But those papers kind of have a built-in outline. Academic work follows a pretty typical pattern, one that was burned into my brain so thoroughly as to become instinctive. And thus, a subconscious outline punctuated by smoke breaks and the occasional Lean Pocket guided my thoughts, kept tangents at bay, and wrangled my theses into a submission.
For this, it is not so automatic. There is no sharply blazed trail through the jungle of my creative brain, and thus… things fall apart. So, I have to write an outline, I suppose, because these ideas REALLY want out of my head.
Anyone know how to do that in a way that won’t make me want to stab out my eyeballs?
October 15, 2009
Me, a stick, some balls, and a table with holes in it.
I was looking at my stats the other day, and noticed something. I am undefeated (knock on wood) on one of my teams this season, despite having played more matches for that team than either of the other two – nearly as much as the other two combined.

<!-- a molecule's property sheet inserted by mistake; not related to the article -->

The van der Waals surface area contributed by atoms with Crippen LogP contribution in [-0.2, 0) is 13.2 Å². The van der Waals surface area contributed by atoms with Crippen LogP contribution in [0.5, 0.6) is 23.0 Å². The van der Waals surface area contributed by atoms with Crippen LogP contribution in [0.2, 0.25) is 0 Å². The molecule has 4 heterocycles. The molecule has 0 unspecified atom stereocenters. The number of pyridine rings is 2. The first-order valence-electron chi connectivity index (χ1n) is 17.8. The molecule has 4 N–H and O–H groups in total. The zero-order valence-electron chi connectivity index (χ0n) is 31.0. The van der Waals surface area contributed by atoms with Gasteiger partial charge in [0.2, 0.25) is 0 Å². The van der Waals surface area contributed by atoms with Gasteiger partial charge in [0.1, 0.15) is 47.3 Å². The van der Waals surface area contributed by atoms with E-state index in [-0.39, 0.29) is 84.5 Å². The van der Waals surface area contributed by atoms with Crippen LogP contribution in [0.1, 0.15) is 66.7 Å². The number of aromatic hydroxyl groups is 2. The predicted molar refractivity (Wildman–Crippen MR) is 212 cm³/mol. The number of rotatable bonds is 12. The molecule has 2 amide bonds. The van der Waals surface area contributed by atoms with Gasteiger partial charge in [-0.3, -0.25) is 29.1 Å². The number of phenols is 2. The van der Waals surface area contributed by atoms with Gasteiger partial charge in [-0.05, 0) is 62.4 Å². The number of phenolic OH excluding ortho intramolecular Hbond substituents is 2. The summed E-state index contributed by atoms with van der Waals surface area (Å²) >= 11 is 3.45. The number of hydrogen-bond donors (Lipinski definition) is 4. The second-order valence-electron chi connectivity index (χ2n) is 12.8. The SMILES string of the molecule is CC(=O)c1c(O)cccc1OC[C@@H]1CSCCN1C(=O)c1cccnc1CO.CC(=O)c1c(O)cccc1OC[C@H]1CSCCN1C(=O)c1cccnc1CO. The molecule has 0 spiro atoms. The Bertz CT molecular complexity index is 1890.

And I was trying to figure out why that is. As easy as it would be to blame it on the shots we do as a team-building exercise, I don’t think that’s it. I think I’m more relaxed with them, and therefore more focused.
Why am I relaxed? Because the captain of that team has a tendency to play me last – which means I stay late and don’t get enough sleep, but also means that we’ve usually already taken 3 of the 5 matches we’ll play – so there’s not as much pressure. And when I’m coached, I’m encouraged to take riskier shots – which makes me less concerned with failure, since my coach wouldn’t be encouraging me to take risks if he were going to be truly annoyed if I lost.
I’ve been trying to think of how I can bring this relaxation to my other teams – since I know nerves are at least partially responsible for poor performance, I need to up my mental game. So I think I’m going to create a little mantra – me, a stick, some balls, and a table. That’s all that matters when I’m down on a shot – no matter who is on my team, who’s watching, or what the consequences of that shot might be.
September 25, 2009